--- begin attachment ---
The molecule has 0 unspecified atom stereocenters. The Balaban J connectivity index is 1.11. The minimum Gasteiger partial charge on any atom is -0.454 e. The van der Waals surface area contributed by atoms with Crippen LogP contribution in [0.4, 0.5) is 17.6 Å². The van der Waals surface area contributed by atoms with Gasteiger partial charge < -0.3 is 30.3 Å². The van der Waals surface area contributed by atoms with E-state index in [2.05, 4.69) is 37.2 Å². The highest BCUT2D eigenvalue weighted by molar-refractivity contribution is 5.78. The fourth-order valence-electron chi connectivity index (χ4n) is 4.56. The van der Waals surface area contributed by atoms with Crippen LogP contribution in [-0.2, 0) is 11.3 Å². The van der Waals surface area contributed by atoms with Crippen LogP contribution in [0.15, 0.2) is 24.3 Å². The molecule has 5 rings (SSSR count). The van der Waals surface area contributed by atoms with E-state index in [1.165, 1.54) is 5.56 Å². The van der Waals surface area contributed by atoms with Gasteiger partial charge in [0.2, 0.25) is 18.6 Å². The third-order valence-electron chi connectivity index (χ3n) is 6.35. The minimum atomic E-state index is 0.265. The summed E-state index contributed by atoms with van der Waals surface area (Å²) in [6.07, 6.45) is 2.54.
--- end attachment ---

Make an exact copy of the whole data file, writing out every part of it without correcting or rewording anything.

The molecule has 0 unspecified atom stereocenters. The Balaban J connectivity index is 1.11. The minimum Gasteiger partial charge on any atom is -0.454 e. The van der Waals surface area contributed by atoms with Crippen LogP contribution in [0.4, 0.5) is 17.6 Å². The van der Waals surface area contributed by atoms with Gasteiger partial charge < -0.3 is 30.3 Å². The van der Waals surface area contributed by atoms with E-state index in [2.05, 4.69) is 37.2 Å². The highest BCUT2D eigenvalue weighted by molar-refractivity contribution is 5.78. The fourth-order valence-electron chi connectivity index (χ4n) is 4.56. The van der Waals surface area contributed by atoms with Crippen LogP contribution in [-0.2, 0) is 11.3 Å². The van der Waals surface area contributed by atoms with Crippen LogP contribution in [0.15, 0.2) is 24.3 Å². The molecule has 5 rings (SSSR count). The van der Waals surface area contributed by atoms with E-state index in [1.165, 1.54) is 5.56 Å². The van der Waals surface area contributed by atoms with Gasteiger partial charge in [0.2, 0.25) is 18.6 Å². The third-order valence-electron chi connectivity index (χ3n) is 6.35. The minimum atomic E-state index is 0.265. The summed E-state index contributed by atoms with van der Waals surface area (Å²) in [6.07, 6.45) is 2.54.